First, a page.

Sit-Stand Workstation Ergonomics

Key Research Findings on Sit-Stand Workstations

By Dona Leonard OT MS/Industrial Health Director


When you imagine yourself at work (or at play), you may recognize that you are typically engaged in some combination of sitting, standing, and walking (skydiving, swimming and bungee jumping aside.) Given the presence of computer use in many job tasks, and the trend toward a paperless world, are in many cases increasing how much we sit during the day. Since walking to a printer or fax machine is becoming a thing of the past, we are forced to look for ways to stand up and move more throughout the day at work.


Whether sitting or standing – ‘static’ postures reduce blood flow and can result in both physical and mental fatigue. The best rule of thumb is to change your position regularly:  ‘The best position is the NEXT position.’

However, the risks associated with too much sitting have received more attention in the media lately. We know that the more we sit, the less physically active we are, and the greater the risk of cardio-metabolic disease, some forms of cancer, and decreased strength and fitness for the activities we enjoy doing outside of work (1).  Importantly, as incidences of depression and other mental illnesses continue to rise, increased physical activity – even low-impact activities such as brisk walking – have been shown long-term to significantly improve mood and reduce symptoms.

Ergonomic interventions designed to reduce prolonged sitting at work can reduce fatigue and discomfort, while increasing productivity. Of equal (if not more) importance, moving more at work can help increase a sense of employee well-being, satisfaction and engagement, or ‘presenteeism.’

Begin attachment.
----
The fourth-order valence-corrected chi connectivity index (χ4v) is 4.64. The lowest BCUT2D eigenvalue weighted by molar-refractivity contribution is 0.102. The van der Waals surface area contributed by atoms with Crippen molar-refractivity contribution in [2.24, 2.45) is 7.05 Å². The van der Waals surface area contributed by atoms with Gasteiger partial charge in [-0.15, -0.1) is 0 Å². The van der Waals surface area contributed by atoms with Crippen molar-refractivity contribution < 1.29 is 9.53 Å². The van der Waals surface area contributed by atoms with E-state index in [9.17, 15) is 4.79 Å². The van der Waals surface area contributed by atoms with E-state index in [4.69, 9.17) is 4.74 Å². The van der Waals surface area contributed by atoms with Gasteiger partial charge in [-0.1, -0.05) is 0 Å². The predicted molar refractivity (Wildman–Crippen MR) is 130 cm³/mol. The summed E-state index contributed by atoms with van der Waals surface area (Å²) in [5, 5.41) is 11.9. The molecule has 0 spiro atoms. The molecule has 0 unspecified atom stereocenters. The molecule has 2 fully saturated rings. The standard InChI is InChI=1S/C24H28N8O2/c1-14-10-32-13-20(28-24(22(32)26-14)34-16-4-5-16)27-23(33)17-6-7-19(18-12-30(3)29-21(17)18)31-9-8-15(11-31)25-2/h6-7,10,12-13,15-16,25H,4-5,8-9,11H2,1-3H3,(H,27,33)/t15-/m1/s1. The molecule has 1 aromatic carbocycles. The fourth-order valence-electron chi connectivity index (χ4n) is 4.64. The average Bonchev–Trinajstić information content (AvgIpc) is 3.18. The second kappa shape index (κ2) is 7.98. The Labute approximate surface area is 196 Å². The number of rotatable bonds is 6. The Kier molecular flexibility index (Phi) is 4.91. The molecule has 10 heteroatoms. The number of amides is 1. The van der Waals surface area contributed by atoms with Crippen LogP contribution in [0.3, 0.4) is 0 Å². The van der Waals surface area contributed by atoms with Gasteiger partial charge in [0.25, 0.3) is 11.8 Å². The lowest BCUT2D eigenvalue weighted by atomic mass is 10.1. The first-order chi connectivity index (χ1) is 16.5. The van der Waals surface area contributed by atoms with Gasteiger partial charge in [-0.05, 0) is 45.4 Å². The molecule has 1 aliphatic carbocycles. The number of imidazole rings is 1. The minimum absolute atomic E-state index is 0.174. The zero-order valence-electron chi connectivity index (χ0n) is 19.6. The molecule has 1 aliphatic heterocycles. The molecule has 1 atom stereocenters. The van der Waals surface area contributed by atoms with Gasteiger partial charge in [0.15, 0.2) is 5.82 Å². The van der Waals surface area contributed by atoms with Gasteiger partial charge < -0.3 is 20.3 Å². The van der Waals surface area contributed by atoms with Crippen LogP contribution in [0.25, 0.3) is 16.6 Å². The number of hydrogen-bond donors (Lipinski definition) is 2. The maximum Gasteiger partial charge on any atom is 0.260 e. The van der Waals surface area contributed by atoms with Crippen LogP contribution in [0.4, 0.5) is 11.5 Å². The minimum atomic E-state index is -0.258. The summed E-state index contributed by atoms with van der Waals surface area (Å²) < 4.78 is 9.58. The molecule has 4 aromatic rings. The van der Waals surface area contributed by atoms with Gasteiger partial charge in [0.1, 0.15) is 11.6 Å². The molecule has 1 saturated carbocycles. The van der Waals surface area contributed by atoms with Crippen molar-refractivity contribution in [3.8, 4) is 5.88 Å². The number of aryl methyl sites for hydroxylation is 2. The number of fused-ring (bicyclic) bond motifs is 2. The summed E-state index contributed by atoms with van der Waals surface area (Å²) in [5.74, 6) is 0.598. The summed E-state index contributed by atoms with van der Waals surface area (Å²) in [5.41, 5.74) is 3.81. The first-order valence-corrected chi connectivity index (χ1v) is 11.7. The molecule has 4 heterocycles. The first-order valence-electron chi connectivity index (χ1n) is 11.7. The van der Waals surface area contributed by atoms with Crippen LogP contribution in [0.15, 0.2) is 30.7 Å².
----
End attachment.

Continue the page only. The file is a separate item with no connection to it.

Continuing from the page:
Two issues in recent research can help us gain some perspective on the relative risks of sitting at work, and what to do if we are sitting too much.

  1. While too much sitting is not good for our health, is there a difference between ‘occupational-’ and ‘leisure-’ type sitting?
  2. What interventions are recommended for encouraging us to change our position regularly throughout the day?


Leisure Sitting v. Occupational Sitting

It is important to understand that much of the research in the negative health effects of sitting relate to ‘leisure’ sitting (2).  According to a 2013 meta-analysis, there are fewer or questionable risks associated with ‘occupational’ sitting (3) in comparison to ‘leisure’ sitting. Total sitting time (‘leisure’ + ‘occupational’) may therefore be the most important factor to consider.


The growth of popularity in sit-stand workstations, whether manual or electric, reflects our efforts to move more by changing our position throughout the day.

Support for change is key when introducing a sit-stand workstation. For example, comparing ‘minimally-trained’ to ‘trained’ users whose training included periods of ‘mandatory’ standing, standing time increased significantly for the ‘trained’ users after the training period, and reports of musculoskeletal and visual discomfort were reduced, with no productivity loss demonstrated (4).  Also, workers provided sit-stand workstations reported positive experiences, and overall utilization benefits from ‘supportive social and environmental conditions are required to support participant engagement’ (5).


Follow the link below to a basic self-screen that can be used by you and your employees to improve overall comfort, both in sitting and standing positions.

*Open Basic Self Screen*


(1) CDC. The Benefits of Physical Activity. 2015;

(2) Screen-based entertainment time, all-cause mortality, and cardiovascular events: population-based study with ongoing mortality and hospital events follow-up. J Am College Cardiology. 2011 Jan 18; 57(3):292-9.

(3) Chau et al., 2013.

(4) Office Ergonomics Training and a Sit-Stand Workstation. Robertson, et al., 2013, Applied Ergonomics, 44, 73-85.

(5) Hadgraft et al. 2017. Reducing occupational sitting: Workers’ perspectives on participation in a multi-component intervention. International Journal of Behavioral Nutrition and Physical Activity, 2017; 14:73



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